Are you selling outside of the United States? Before the Internet, this was unthinkable for smaller brands, but these days a foreign market can open up with one click. Protecting your brand overseas is much easier and cheaper with a U.S. registration in hand. The U.S. has been a member of the Madrid Protocol since 2003, giving Americans the ability to use U.S. registrations as the basis to file applications in more than one-hundred countries at one time. There is no need to hire local counsel in the individual country, and the filings fees are greatly reduced. Many of the high-density counterfeiting nations are members of the Madrid Protocol, which makes it easier to file defensive applications against potential squatters (those who file overseas to block, and extort money from, U.S. brand owners). Unlike in the U.S., many of these countries do not require use in commerce to file or obtain a registration.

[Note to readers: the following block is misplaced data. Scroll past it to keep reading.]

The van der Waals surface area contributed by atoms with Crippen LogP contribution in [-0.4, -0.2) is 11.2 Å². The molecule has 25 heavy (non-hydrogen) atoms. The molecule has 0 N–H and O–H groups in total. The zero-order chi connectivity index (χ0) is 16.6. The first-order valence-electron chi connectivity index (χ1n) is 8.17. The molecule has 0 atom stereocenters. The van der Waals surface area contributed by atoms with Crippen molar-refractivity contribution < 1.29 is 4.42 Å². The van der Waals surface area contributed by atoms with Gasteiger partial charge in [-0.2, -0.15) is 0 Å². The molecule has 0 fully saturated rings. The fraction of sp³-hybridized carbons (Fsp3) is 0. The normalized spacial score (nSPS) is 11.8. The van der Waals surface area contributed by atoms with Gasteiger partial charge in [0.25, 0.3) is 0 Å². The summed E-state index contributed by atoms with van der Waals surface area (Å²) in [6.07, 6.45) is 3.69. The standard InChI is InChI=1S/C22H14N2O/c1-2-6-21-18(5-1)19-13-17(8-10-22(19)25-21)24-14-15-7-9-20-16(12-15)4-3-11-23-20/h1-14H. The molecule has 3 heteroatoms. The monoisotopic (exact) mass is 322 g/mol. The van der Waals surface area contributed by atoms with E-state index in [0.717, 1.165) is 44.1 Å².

Finally, there is the long game to consider. Trademarks are business assets, and registrations enhance their value. Federal trademark registrations can be used as collateral in financing deals. If you are seeking investors or potential acquirers, be prepared to answer questions about trademarks as part of their due diligence. Goodwill is another name for brand recognition, and registrations help quantify what can be an otherwise an elusive concept.
Why, then, would a brand owner not register a trademark? You can’t register what you don’t own. Do you know the origin story of your brands? It might be time to track down that clever intern or graphic artist who created it for you and have them sign over the rights, if they have not done so already. If you are starting the process, make sure your contracts include an assignment of all rights.